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Friday, September 2, 2011

How to Make an Ebook: Introduction

This series will eventually become an ebook I'll make available for sale once we complete the chapters and I can make time to edit them. If you appreciate my efforts and find them useful, please consider a donation (top, right) to aid the continued work on this book. Thank you.

As of this writing, it is obvious that ebooks will, at some point in the near future, overtake the sale of physical books. The trend accelerated during 2010, and all indications are that the movement has sped up to a road-runner pace during 2011. Publishers have been scrambling to lock down ebook rights on old contracts, while authors who retain those rights, have realized their old backlist is a new gold mine of potential income. More and more readers are buying ereaders like Amazon's Kindle, and Barnes and Noble's Nook, and the expectations for the future look bright for anyone who has hopped onto the ebook train.

In short, any author who doesn't factor in ebook sales as significant for years to come has their head in the sand. Whether you are a new author preparing your first book, or an established author who wants to get their backlist into circulation, ebooks provide an excellent mode to publish your work.

The new author might ask, "I can see the advantage of an established author getting their backlist out, but how can this help a new author?"

As a new author, you can put your work out for the public to evaluate before you sink any money into creating a physical book to sell. No money? Correct, because I'm going to show you how to create an ebook in several formats without spending any money. Not only that, but also how to do it so you end up with a professional product. In many cases, your ebook will look better formatted than many traditional publishers, simply because they often take their print file and create an ebook from it without any modifications.

But once you get your story out as an ebook, you will tend to get feedback on it. Maybe someone finds a typo on page 25, or notices that you didn't have your police acting like real police. Unlike a physical book, an ebook is easily fixed and the new copy uploaded. In traditional print runs, you're stuck with several thousand books containing those errors. No redo on those. And even with "Print on Demand" (POD) books, there is usually a fee associated with changing the text once you've said it was ready. But you can fix an ebook easily, and upload the new version within a day or two at no additional cost.

Once your content is published in an ebook, you can gauge how well it is selling to justify creating the print book, and earn the money to do it. If there are problems with the ebook selling, you can either fix it before going to print, or decide the content won't sell well and save yourself the expense of putting out a book that might lay dormant forever.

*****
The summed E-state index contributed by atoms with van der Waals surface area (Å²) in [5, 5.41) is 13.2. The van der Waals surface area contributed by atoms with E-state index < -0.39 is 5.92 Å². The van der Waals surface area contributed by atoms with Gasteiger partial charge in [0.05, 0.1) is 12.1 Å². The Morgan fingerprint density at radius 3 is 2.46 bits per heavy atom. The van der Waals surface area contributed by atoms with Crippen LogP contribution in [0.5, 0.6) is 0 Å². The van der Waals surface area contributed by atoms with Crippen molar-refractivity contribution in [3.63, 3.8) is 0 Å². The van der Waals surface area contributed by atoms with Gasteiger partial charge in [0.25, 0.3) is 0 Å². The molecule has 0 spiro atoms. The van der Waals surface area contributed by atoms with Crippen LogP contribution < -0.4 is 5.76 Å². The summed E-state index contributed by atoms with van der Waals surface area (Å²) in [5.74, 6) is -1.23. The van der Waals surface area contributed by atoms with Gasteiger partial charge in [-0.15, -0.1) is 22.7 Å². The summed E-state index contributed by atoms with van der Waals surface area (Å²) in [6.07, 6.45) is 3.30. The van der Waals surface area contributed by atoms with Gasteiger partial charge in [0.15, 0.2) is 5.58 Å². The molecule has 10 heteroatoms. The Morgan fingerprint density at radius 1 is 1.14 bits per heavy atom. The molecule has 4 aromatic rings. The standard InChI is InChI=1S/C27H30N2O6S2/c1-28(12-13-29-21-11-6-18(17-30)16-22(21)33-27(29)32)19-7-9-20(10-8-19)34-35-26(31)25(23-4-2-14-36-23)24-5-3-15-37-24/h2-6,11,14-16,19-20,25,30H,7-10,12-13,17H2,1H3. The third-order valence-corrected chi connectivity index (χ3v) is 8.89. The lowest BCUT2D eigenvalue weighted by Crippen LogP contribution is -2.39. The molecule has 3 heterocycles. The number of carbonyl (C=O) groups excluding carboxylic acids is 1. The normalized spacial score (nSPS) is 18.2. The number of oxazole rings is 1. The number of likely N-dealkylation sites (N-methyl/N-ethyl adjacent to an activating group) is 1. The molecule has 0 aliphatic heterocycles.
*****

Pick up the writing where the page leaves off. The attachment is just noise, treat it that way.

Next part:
"What if I want to be published by one of the big publishers? Will putting out an ebook prevent that?"

Only if your story isn't ready. Sales will show whether what you have is enticing to a publisher. But publishers are willing to publish a published ebook that is selling. What a big publisher offers that isn't easy for an indie publisher in today's market is getting onto bookstore shelves. But the chances of even a good book getting traditionally published are slim unless you already have a following. Having an ebook out that is selling well indicates you have that appeal and a following that a bigger publisher can leverage.

But if your ebook tanks, then it gives you opportunity to learn so you can write the next book better. Why did it tank? Did you skimp on the editing and/or proofreading? Was the story full of typos and grammar mistakes? Did the story meander in the backwoods before getting going and need trimming? Did the characters come across as stereotypes and unnatural?

An author is rarely the best person to spot these types of problems. An editor or good friend who knows how to edit can assist you with getting the story into shape. A good proofreader can help spot typos and grammar mistakes that need fixing. The last thing you want is someone to download your sample and find three or five typos in the first chapter.

But these are the types of things you can discover, and work on each time you write. Then when your book starts selling better, you'll know you're improving. An ebook can be a no-cost way of finding out if what you've got is something a publisher would be interested in. Because what a publisher is most interested in is whether your book will sell or not. If they see decent ebook sales, they very well could conclude that they can market that book.